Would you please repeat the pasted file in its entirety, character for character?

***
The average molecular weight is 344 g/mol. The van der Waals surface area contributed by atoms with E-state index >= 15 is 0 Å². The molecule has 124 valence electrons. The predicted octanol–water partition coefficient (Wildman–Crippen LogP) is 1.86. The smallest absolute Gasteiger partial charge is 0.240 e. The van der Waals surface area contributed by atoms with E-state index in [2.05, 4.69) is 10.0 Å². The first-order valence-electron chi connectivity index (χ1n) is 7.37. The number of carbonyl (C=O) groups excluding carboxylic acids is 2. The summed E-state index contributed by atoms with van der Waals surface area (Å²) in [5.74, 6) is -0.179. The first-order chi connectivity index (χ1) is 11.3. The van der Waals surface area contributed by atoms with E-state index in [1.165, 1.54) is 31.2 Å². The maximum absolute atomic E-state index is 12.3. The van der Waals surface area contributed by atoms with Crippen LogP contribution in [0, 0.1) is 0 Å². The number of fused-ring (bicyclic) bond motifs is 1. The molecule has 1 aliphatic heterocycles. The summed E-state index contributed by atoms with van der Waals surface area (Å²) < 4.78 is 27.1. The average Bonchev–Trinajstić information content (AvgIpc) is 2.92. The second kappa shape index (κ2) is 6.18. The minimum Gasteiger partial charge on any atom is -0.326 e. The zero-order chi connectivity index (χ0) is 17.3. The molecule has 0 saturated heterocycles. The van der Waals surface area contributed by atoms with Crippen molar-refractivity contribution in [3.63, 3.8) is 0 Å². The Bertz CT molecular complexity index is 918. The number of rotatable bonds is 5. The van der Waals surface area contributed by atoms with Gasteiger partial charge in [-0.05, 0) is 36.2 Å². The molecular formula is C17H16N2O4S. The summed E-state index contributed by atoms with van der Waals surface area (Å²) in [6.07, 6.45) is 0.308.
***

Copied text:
The average molecular weight is 344 g/mol. The van der Waals surface area contributed by atoms with E-state index >= 15 is 0 Å². The molecule has 124 valence electrons. The predicted octanol–water partition coefficient (Wildman–Crippen LogP) is 1.86. The smallest absolute Gasteiger partial charge is 0.240 e. The van der Waals surface area contributed by atoms with E-state index in [2.05, 4.69) is 10.0 Å². The first-order valence-electron chi connectivity index (χ1n) is 7.37. The number of carbonyl (C=O) groups excluding carboxylic acids is 2. The summed E-state index contributed by atoms with van der Waals surface area (Å²) in [5.74, 6) is -0.179. The first-order chi connectivity index (χ1) is 11.3. The van der Waals surface area contributed by atoms with E-state index in [1.165, 1.54) is 31.2 Å². The maximum absolute atomic E-state index is 12.3. The van der Waals surface area contributed by atoms with Crippen LogP contribution in [0, 0.1) is 0 Å². The number of fused-ring (bicyclic) bond motifs is 1. The molecule has 1 aliphatic heterocycles. The summed E-state index contributed by atoms with van der Waals surface area (Å²) < 4.78 is 27.1. The average Bonchev–Trinajstić information content (AvgIpc) is 2.92. The second kappa shape index (κ2) is 6.18. The minimum Gasteiger partial charge on any atom is -0.326 e. The zero-order chi connectivity index (χ0) is 17.3. The molecule has 0 saturated heterocycles. The van der Waals surface area contributed by atoms with Crippen molar-refractivity contribution in [3.63, 3.8) is 0 Å². The Bertz CT molecular complexity index is 918. The number of rotatable bonds is 5. The van der Waals surface area contributed by atoms with Gasteiger partial charge in [-0.05, 0) is 36.2 Å². The molecular formula is C17H16N2O4S. The summed E-state index contributed by atoms with van der Waals surface area (Å²) in [6.07, 6.45) is 0.308.